Critical Infrastructure Security, Supply chain, Supply chain

TIA CEO: Supply chain standard shows feds ‘they don’t have to be heavy handed’

The world recently came face-to-face with supply chain risk when nation-state hackers breached government and business alike through SolarWinds servers and other attack vectors. But supply chain controversies are nothing new to the telecommunications industry hardened by debates over Huawei.

The Telecommunication Industry Association (TIA), an industry group and standards body, recently released an interim white paper on efforts toward development of a supply chain standard for information and communications technology (ICT). SC Media spoke to TIA CEO David Stehlin about the risks, and how an emerging standard could thwart them. 

How does TIA approach a supply chain standard? 

Stehlin: We recognize that security is a subset of quality. You can't have a quality product or solution or service, unless you have built-in trust, and built-in security. But there was no ICT specific, measurable standard for security. 

What we did was look at it from a quality perspective, looked at the landscape of all the various security standards that are out there, and recognized what was needed for a security-focused quality management system intended to look at the supply chain completely and holistically to prove and verify that the solution is trusted. We're calling it, Supply Chain Security 9001.

This has been an interesting few weeks for supply chain and third-party risk, between the SolarWinds campaign and the Exchange Server vulnerabilities. But supply chain issues have come to a head before in telecommunications and ICT with Huawei, for example. What was the genesis of the standards effort?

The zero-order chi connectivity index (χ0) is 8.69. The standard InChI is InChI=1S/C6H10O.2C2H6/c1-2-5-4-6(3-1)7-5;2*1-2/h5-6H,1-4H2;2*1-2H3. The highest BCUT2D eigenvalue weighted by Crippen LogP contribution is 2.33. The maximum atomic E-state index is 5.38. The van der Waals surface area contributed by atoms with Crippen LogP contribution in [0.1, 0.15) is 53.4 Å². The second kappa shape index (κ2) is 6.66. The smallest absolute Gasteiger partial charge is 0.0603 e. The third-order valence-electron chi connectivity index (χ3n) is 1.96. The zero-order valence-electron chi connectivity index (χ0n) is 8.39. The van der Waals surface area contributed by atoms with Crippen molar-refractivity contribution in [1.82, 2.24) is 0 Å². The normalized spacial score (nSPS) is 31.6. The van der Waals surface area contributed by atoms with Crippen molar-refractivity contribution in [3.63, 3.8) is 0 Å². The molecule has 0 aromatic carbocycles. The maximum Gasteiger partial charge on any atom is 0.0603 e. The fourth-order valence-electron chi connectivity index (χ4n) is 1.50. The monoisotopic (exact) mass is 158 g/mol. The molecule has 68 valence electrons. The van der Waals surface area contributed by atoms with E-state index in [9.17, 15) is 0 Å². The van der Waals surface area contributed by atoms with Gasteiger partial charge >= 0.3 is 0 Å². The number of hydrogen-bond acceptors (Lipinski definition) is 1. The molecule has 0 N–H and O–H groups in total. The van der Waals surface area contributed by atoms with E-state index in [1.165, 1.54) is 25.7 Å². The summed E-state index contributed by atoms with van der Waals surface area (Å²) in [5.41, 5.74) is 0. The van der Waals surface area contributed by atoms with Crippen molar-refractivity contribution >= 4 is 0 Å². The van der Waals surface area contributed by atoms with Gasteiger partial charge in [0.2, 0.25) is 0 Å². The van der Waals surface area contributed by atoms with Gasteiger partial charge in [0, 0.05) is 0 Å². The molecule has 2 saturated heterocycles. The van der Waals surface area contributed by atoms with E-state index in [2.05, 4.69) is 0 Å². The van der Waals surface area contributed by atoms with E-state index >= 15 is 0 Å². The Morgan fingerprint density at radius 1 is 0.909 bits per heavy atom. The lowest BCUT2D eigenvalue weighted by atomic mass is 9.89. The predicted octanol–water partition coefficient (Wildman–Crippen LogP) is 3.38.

I’ve spent 35 years in telecom. I know and I've seen how pervasive our networks are becoming. The reach is no longer just from your cell phone to somebody else's phone or from your wired phone in; it's completely pervasive through the internet with IoT devices that are managing devices in your home and in businesses. It's all connected. So the risk has gone up exponentially. That's number one. 

Number two, the networks have become much more software driven. That injects a huge amount of risk. On top of that move towards software-driven networks is the fact that a lot of software is open source. In fact, well over 90% of all solutions use some level of open-source software. Where's the provenance that's governing that, how is that managed and controlled, how do you ensure that someone doesn't do an upgrade or an update that isn't approved in advance? If you're a buyer of these services, whether you're an enterprise or even a consumer, you need to know these things. 

In the fourth quarter of 2019, we did our first landscape analysis. And then we brought the team together in the beginning of 2020. And so for the past 15 months or so now we've been working on the standard. In the first quarter of 2020, we put out our first whitepaper on this subject saying a standard was needed. It was kind of a call to action for the industry. The team has been growing significantly since then. We said at that time that it would take us about 18 months to get this thing done. We think that by the end of Q3 we'll have our first generally available release of this standard.

We knew we had to go fast. These recent issues didn't spur us to move any faster. They just reiterates the point that there needs to be a standard for supply chain security for the ICT industry.

We're at a stage now where the draft will written in the next three months or so, we'll start pilots with a number of different companies, and then we have the first generally available release.